Osprey Farpoint 40

Perfect for backpacking and hosteling


  • Front-loading (woo!)
  • Comfortable suspension system
  • Laptop & organizer compartment
  • Detachable shoulder strap included
  • Lockable zippers
  • Lightweight & budget priced


  • Not as many organizational features as other bags
  • Ugly green interior (on some versions)

The Farpoint 40 is hugely popular in the backpacking scene. I see them constantly in hostels around the world. I do think it’s an ideal backpack for traveling on a budget — I myself once took one on a 2-year round-the-world backpacking trip and loved it.

I even took it trekking in the Himalayas for a week and had no issues. (Mind you, I was staying in guesthouses, so I didn’t carry a tent or sleeping bag. Otherwise, I’d have gone with an Osprey Atmos 65.)

Organizer and laptop pockets of the Osprey Farpoint 40

Many travel packs come with just a flimsy harness, but not so with the Farpoint 40. It’s super comfortable thanks to a padded back panel, well-padded shoulder straps, and a full-size hip belt. Six different adjustment straps make it easy to distribute the weight along your entire back.

One downside is that it doesn’t have quite as many organizational features as, for example, the Tortuga Setout or Osprey Porter 46. I also wish the laptop compartment was placed at the back, where it’s more secure and better balances the weight. But at this lower price point, maybe you can’t really complain so much.

There’s also the Osprey Fairview 40, which is the exact same bag but with a women’s specific fit and a different color.

Osprey Porter 46

A bit less comfy than Farpoint, but better organization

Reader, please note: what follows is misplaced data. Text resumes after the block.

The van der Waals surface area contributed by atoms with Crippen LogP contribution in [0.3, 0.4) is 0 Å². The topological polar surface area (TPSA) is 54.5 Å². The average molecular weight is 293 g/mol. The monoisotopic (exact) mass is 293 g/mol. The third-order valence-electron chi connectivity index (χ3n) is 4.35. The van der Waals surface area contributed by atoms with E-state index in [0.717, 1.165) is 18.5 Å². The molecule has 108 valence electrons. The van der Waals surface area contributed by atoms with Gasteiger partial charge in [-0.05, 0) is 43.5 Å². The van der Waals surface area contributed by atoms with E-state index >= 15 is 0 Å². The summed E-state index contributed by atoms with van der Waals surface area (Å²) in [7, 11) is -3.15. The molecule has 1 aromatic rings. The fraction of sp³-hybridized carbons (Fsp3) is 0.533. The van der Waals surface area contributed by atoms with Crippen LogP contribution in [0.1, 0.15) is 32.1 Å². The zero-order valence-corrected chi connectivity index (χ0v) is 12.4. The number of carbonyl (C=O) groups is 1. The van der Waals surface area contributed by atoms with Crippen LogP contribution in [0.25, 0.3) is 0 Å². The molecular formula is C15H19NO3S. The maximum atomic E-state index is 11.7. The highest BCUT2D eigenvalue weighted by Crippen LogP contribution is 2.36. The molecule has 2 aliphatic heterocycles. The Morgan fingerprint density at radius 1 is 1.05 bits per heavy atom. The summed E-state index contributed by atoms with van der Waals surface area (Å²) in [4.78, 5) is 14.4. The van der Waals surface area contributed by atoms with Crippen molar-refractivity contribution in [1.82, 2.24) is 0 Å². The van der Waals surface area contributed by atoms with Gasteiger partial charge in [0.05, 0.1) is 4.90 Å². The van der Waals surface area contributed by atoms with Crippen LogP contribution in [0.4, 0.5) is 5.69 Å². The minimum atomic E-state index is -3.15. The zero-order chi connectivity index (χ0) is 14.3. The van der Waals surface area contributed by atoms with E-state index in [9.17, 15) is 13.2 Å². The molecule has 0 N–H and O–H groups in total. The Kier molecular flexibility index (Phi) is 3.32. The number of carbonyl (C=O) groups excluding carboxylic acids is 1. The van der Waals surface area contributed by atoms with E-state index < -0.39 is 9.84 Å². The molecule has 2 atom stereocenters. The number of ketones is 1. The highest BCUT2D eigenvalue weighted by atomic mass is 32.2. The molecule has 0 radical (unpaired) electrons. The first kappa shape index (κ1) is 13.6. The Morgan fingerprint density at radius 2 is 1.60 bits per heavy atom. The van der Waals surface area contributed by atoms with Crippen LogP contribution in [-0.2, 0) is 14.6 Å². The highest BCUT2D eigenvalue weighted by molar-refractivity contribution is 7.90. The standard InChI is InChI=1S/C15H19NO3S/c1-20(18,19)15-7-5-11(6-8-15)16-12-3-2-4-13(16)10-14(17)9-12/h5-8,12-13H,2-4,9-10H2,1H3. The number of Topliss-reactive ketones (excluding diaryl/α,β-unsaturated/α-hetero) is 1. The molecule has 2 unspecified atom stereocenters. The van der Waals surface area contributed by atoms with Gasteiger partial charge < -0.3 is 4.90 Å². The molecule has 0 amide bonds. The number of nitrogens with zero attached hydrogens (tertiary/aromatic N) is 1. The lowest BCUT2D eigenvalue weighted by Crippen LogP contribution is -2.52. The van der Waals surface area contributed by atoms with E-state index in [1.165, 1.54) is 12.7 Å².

• Excellent side-pockets and travel organizer
  • Front-loading
  • Laptop compartment at the back
  • Stow-away harness
  • Stiff outer shell protects your stuff


  • Harness more easily stowable… but also simpler and not as padded
  • Not quite as easy to squeeze into tight storage spaces

The Porter 46 is an interesting alternative to the Farpoint 40. It seems designed from a different starting point; the Farpoint 40 feels almost like a down-sized trekking bag made suitable for general travel, while the Porter 46 feels like a duffel bag that got upgraded to a backpack.

It has padded walls that stand up, whereas the walls of the Farpoint 40 will fold in when not packed. It has more side-pockets and a better built-in travel organizer. But also its harness is thinner and not as well-padded, making it less ideal for heavier loads or walking long distances. It’s basically more of a city bag.

Organizer sleeves of the Osprey Porter 46 travel backpack

I think the Porter 46 is more suited for urban/general travel, while the Farpoint is perhaps better for adventure travel. The Porter 46’s frame is slightly clunky and wide and it isn’t quite as comfortable on your back, but it’s a lot easier to store your stuff inside and feels more versatile. It also does a better job of carrying a laptop. You can read my full review here.

Quick answer: Best travel backpack overview

Finally, a quick comparison of all the top backpacks mentioned in this post.